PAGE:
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  • Ian McClellan

Week 32: An ode to Hedgerows.

Updated: Nov 15, 2020


Please can I introduce everyone to this week’s cover star, Big Hedgerton.


Big Hedgerton lives in around our garden, or maybe more accurately we live in Big Hedgerton’s garden.

Big Hedgerton is always on the move, and always snuffling around. I like to think we are happy garden buddies, me and Hedgers. That’s the nickname I use, it’s unlikely Hedgers has one for me. We meet each other infrequently, and although Hedgers tends to freeze in my torchlight, once I have passed by you can bear witness to how fast a hedgehog can move. I can turn back around, and Hedgers has gone. Off in a flash to visit someone else, off to go about the routines of a hedgehog. I love crossing paths, and I always go to bed with a story to tell our little boy about the visit and whether Hedgers was snuffling a slug, or just generally mooching around.


I hope no-one can hear Big Hedgerton and I chatting in the garden, because I tend to use that voice that we all use when addressing a grown adult creature as if it was a human child.


We didn’t encourage Big Hedgerton into the garden, although it does give us an excuse to keep some of it quite wild, so that it can be safe and interesting. Hedgehogs are great for the garden and are part of that delicate and invisible balance. It is probably a happy accident that we have such a wonderful visitor, and we always make sure to leave a bit of food and water out near the path that Hedgers takes. We put in a few hedgehog houses around the garden hedges last year, but I’m not sure if they are used. I once saw Big Hedgerton with a few other hedgehogs of various sizes, but I’ve not been lucky enough to meet the family since.


Big Hedgerton also gave me the inspiration for this week’s planetwise change. I like it when this happens, because even if I have a vague idea each week of what change or challenge feels right, I leave my thoughts percolating for a few days to see if anything presents itself.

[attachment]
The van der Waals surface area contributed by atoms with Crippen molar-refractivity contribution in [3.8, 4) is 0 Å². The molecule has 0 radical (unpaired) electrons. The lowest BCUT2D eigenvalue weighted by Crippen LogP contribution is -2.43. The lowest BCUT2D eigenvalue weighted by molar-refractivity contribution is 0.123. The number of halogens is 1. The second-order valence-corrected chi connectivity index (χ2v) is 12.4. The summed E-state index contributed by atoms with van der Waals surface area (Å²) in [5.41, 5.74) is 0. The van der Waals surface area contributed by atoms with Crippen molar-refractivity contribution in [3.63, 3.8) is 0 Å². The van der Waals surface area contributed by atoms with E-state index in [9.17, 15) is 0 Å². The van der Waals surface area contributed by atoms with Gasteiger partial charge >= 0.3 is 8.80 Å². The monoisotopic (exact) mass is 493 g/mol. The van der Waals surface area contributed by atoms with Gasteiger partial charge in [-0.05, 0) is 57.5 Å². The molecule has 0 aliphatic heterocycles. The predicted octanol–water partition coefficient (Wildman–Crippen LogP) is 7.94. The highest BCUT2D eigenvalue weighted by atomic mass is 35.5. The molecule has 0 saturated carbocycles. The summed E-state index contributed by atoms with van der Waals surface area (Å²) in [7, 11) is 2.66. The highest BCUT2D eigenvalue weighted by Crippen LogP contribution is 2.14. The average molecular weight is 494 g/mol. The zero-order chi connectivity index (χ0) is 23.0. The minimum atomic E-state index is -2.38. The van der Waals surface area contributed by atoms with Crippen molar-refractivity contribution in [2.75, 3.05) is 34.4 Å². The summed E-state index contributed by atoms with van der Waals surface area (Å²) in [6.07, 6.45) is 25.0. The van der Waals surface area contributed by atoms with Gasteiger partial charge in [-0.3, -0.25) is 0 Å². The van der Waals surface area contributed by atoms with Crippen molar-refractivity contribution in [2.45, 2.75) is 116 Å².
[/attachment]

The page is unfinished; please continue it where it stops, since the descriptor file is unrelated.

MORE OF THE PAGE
This week, Big Hedgerton literally presented, and gave me an idea.


This week, I am noticing hedgerows. The lines of trees and shrubs that have become synonymous with countryside in the UK and as I have learned, in many other countries around the world as well. I want to notice them, learn about them, and love them a little more.

Please bear with me, especially if you are reading this in a country and that does not use a lot of hedges. Hedgerows in the country where I live, have been a way of creating a barrier between land for many centuries. They are not unique here, but somehow have become quintessentially British. I know this because the global existence of hedges can be found on Wikipedia, who reference a significant hedge called ‘The Great Hedge of India’, a fact that frankly blew my mind.


For those not familiar with the brief history of hedges, as I wasn’t either until about four minutes ago, it is fascinating and continues to be mind-bending. You can go crazy on the origins of hedges, and once you start reading, you realise that they can trigger those weird affections, that makes us all as beautifully weird as each other.


Hedges have been used for thousands of years in the UK. They began to be used perhaps 4,000 years ago, when people decided to stop hunting and gathering, and to stay in one place and farm instead. To do this, these earliest farmers needed to clear forests so they could use the land to settle, to grow crops and vegetables, and keep animals. They would leave a strip of trees and shrubs around the edge of what was cleared, to mark boundaries, and where these still exist they are our oldest hedgerows.